ROSELLE—Calls are rising for Roselle Borough Councilman Jamel Holley resign in the wake of criminal charges leveled against him for tampering with ballots in the 2006 Democratic primary for borough council.
Deborah L. Gramiccioni, director of the state division of Criminal Justice, alleged that Holley, 29, violated the state’s absentee voting law, a third-degree crime, which could result in a maximum sentence of five years in prison and a $15,000 fine. If convicted, Holley would be required to forfeit his position as a councilman.
Several residents have stated that with criminal charges pending, they believe the borough cannot be served by Holley, a political protege of former Assemblyman Neil Cohen, a former Roselle political boss who is awaiting trial on child pornography charges.
Citing similar calls for officials accused of corruption to step aside made by Gov. Jon Corzine and others, Mayor Garrett Smith said, “I don’t feel that it’s in the best interest of Roselle for him to continue as council president or as a council member.”
“He is accused of manipulating the ballots and influencing the outcome of an election, so these are very serious charges,” said Smith. “With a cloud like that hanging over an elected official, it would not allow him to govern effectively.”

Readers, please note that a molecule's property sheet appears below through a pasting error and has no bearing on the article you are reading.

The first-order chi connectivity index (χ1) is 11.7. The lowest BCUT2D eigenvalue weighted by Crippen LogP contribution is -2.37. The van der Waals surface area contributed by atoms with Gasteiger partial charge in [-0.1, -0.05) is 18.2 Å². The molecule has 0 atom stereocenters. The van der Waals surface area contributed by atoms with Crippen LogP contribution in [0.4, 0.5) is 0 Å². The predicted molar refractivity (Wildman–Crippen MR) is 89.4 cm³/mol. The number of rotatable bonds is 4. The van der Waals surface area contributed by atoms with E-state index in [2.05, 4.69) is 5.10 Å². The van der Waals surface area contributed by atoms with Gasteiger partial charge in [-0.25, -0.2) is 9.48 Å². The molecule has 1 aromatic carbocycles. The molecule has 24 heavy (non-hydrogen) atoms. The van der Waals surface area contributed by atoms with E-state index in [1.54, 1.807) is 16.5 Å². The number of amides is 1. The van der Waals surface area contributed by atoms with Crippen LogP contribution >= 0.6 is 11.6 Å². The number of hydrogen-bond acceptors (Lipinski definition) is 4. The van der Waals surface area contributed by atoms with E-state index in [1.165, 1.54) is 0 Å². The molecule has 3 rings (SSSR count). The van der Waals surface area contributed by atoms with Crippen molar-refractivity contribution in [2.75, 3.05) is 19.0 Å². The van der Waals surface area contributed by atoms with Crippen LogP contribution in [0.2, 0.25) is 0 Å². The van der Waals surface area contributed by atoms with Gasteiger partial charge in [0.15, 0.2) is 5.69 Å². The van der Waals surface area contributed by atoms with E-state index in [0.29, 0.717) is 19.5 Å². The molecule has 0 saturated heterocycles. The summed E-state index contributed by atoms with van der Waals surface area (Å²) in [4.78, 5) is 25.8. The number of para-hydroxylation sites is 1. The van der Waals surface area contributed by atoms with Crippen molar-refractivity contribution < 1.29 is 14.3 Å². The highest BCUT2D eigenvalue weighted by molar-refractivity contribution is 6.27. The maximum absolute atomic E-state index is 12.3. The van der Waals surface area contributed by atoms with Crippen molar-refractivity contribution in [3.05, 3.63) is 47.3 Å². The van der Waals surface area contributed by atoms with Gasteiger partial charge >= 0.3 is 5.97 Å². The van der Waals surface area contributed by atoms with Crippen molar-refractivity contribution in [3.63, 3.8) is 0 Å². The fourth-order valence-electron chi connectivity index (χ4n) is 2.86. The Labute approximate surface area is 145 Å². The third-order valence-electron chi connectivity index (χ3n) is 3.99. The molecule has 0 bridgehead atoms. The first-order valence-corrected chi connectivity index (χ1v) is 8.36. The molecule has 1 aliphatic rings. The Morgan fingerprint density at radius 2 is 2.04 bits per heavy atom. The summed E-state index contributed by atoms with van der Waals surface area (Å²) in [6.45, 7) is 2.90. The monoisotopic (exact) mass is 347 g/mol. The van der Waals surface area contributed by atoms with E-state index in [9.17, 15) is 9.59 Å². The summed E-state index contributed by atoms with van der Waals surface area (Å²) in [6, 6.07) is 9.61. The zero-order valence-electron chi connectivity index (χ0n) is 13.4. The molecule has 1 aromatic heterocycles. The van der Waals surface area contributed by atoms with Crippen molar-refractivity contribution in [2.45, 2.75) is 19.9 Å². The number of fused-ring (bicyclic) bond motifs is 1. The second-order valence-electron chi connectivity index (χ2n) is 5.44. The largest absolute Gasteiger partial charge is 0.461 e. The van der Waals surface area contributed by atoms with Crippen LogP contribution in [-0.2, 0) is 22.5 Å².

Corzine asked public officials caught up in July’s massive corruption sting to step down, saying they could not be effective with such a serious investigation going on.
“If they want to get back into politics once they are proven innocent, I think that’s fine,” said Corzine.
The accusation charges that Holley tampered with at least 20 absentee ballots, which influenced the result of that election for candidate Rosemarie Bullock. Bullock’s victory was overturned by a Superior Court judge who ruled that absentee ballots collected by Holley were invalid, paving the way for Councilwoman Christine Dansereau’s election.
Neither Corzine nor Assemblyman Joseph Cryan, the Democratic State Chairman whose district includes Roselle, responded to requests for specific comment about Holley, while Dansereau said she “has learned to be patient” and would await the court’s verdict.
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